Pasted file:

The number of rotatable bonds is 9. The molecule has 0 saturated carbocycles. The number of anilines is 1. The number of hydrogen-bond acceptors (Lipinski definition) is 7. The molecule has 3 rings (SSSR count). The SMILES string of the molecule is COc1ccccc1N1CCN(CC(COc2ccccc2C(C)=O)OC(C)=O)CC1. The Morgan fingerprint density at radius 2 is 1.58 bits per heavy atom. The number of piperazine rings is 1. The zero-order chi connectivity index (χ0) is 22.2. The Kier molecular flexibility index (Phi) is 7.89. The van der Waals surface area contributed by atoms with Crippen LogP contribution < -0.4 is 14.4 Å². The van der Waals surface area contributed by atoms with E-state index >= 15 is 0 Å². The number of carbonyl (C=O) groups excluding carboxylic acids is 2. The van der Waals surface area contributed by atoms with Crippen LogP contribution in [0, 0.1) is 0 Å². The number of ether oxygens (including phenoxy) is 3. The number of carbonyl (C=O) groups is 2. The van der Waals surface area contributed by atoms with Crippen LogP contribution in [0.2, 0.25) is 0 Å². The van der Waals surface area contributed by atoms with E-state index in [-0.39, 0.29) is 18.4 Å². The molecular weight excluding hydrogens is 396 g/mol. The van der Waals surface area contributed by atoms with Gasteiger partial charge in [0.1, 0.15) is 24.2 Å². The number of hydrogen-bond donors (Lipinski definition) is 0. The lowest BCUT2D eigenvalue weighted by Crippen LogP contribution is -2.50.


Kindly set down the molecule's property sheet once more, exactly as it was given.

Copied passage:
The number of rotatable bonds is 9. The molecule has 0 saturated carbocycles. The number of anilines is 1. The number of hydrogen-bond acceptors (Lipinski definition) is 7. The molecule has 3 rings (SSSR count). The SMILES string of the molecule is COc1ccccc1N1CCN(CC(COc2ccccc2C(C)=O)OC(C)=O)CC1. The Morgan fingerprint density at radius 2 is 1.58 bits per heavy atom. The number of piperazine rings is 1. The zero-order chi connectivity index (χ0) is 22.2. The Kier molecular flexibility index (Phi) is 7.89. The van der Waals surface area contributed by atoms with Crippen LogP contribution < -0.4 is 14.4 Å². The van der Waals surface area contributed by atoms with E-state index >= 15 is 0 Å². The number of carbonyl (C=O) groups excluding carboxylic acids is 2. The van der Waals surface area contributed by atoms with Crippen LogP contribution in [0, 0.1) is 0 Å². The number of ether oxygens (including phenoxy) is 3. The number of carbonyl (C=O) groups is 2. The van der Waals surface area contributed by atoms with Crippen LogP contribution in [0.2, 0.25) is 0 Å². The van der Waals surface area contributed by atoms with E-state index in [-0.39, 0.29) is 18.4 Å². The molecular weight excluding hydrogens is 396 g/mol. The van der Waals surface area contributed by atoms with Gasteiger partial charge in [0.1, 0.15) is 24.2 Å². The number of hydrogen-bond donors (Lipinski definition) is 0. The lowest BCUT2D eigenvalue weighted by Crippen LogP contribution is -2.50.